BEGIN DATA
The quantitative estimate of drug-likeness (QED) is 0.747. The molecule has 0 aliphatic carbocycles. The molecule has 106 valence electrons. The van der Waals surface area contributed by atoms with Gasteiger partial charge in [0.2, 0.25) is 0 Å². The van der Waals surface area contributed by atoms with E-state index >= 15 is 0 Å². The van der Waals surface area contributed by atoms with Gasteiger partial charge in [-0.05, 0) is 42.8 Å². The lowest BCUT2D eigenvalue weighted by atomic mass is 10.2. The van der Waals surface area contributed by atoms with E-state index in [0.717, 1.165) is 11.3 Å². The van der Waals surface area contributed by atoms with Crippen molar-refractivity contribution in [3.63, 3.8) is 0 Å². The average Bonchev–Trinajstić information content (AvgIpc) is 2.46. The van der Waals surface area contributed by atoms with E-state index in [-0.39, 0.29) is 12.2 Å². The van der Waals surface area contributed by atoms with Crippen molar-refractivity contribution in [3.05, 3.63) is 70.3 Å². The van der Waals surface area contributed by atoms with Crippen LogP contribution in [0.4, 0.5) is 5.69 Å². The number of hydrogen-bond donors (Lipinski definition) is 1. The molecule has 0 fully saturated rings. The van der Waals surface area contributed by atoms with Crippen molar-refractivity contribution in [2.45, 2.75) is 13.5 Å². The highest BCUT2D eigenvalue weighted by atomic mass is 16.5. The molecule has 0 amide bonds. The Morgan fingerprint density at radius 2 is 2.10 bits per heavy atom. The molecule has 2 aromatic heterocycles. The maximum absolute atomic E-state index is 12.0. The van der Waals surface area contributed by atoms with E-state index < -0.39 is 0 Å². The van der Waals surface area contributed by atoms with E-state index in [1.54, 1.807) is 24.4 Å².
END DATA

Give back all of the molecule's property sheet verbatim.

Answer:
The quantitative estimate of drug-likeness (QED) is 0.747. The molecule has 0 aliphatic carbocycles. The molecule has 106 valence electrons. The van der Waals surface area contributed by atoms with Gasteiger partial charge in [0.2, 0.25) is 0 Å². The van der Waals surface area contributed by atoms with E-state index >= 15 is 0 Å². The van der Waals surface area contributed by atoms with Gasteiger partial charge in [-0.05, 0) is 42.8 Å². The lowest BCUT2D eigenvalue weighted by atomic mass is 10.2. The van der Waals surface area contributed by atoms with E-state index in [0.717, 1.165) is 11.3 Å². The van der Waals surface area contributed by atoms with Crippen molar-refractivity contribution in [3.63, 3.8) is 0 Å². The average Bonchev–Trinajstić information content (AvgIpc) is 2.46. The van der Waals surface area contributed by atoms with E-state index in [-0.39, 0.29) is 12.2 Å². The van der Waals surface area contributed by atoms with Crippen molar-refractivity contribution in [3.05, 3.63) is 70.3 Å². The van der Waals surface area contributed by atoms with Crippen LogP contribution in [0.4, 0.5) is 5.69 Å². The number of hydrogen-bond donors (Lipinski definition) is 1. The molecule has 0 fully saturated rings. The van der Waals surface area contributed by atoms with Crippen molar-refractivity contribution in [2.45, 2.75) is 13.5 Å². The highest BCUT2D eigenvalue weighted by atomic mass is 16.5. The molecule has 0 amide bonds. The Morgan fingerprint density at radius 2 is 2.10 bits per heavy atom. The molecule has 2 aromatic heterocycles. The maximum absolute atomic E-state index is 12.0. The van der Waals surface area contributed by atoms with E-state index < -0.39 is 0 Å². The van der Waals surface area contributed by atoms with E-state index in [1.54, 1.807) is 24.4 Å².